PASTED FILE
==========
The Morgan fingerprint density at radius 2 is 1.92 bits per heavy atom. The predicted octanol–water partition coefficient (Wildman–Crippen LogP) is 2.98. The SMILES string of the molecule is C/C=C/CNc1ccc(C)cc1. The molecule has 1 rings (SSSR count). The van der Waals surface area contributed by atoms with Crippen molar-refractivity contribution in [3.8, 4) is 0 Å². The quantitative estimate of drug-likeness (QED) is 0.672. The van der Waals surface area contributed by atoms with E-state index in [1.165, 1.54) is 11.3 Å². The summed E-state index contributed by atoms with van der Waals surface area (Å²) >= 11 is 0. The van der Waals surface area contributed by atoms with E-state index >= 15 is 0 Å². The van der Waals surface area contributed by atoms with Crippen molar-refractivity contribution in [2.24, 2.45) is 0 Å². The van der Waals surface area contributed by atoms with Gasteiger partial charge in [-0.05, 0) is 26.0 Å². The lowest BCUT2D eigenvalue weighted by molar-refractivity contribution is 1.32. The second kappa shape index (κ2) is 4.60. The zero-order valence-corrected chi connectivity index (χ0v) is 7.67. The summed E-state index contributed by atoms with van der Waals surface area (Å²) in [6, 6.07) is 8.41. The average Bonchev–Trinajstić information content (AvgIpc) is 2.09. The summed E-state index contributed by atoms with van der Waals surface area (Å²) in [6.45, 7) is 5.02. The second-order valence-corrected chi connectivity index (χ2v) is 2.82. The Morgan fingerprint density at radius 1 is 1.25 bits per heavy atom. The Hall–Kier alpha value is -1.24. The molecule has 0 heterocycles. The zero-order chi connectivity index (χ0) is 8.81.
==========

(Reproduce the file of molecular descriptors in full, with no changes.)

The Morgan fingerprint density at radius 2 is 1.92 bits per heavy atom. The predicted octanol–water partition coefficient (Wildman–Crippen LogP) is 2.98. The SMILES string of the molecule is C/C=C/CNc1ccc(C)cc1. The molecule has 1 rings (SSSR count). The van der Waals surface area contributed by atoms with Crippen molar-refractivity contribution in [3.8, 4) is 0 Å². The quantitative estimate of drug-likeness (QED) is 0.672. The van der Waals surface area contributed by atoms with E-state index in [1.165, 1.54) is 11.3 Å². The summed E-state index contributed by atoms with van der Waals surface area (Å²) >= 11 is 0. The van der Waals surface area contributed by atoms with E-state index >= 15 is 0 Å². The van der Waals surface area contributed by atoms with Crippen molar-refractivity contribution in [2.24, 2.45) is 0 Å². The van der Waals surface area contributed by atoms with Gasteiger partial charge in [-0.05, 0) is 26.0 Å². The lowest BCUT2D eigenvalue weighted by molar-refractivity contribution is 1.32. The second kappa shape index (κ2) is 4.60. The zero-order valence-corrected chi connectivity index (χ0v) is 7.67. The summed E-state index contributed by atoms with van der Waals surface area (Å²) in [6, 6.07) is 8.41. The average Bonchev–Trinajstić information content (AvgIpc) is 2.09. The summed E-state index contributed by atoms with van der Waals surface area (Å²) in [6.45, 7) is 5.02. The second-order valence-corrected chi connectivity index (χ2v) is 2.82. The Morgan fingerprint density at radius 1 is 1.25 bits per heavy atom. The Hall–Kier alpha value is -1.24. The molecule has 0 heterocycles. The zero-order chi connectivity index (χ0) is 8.81.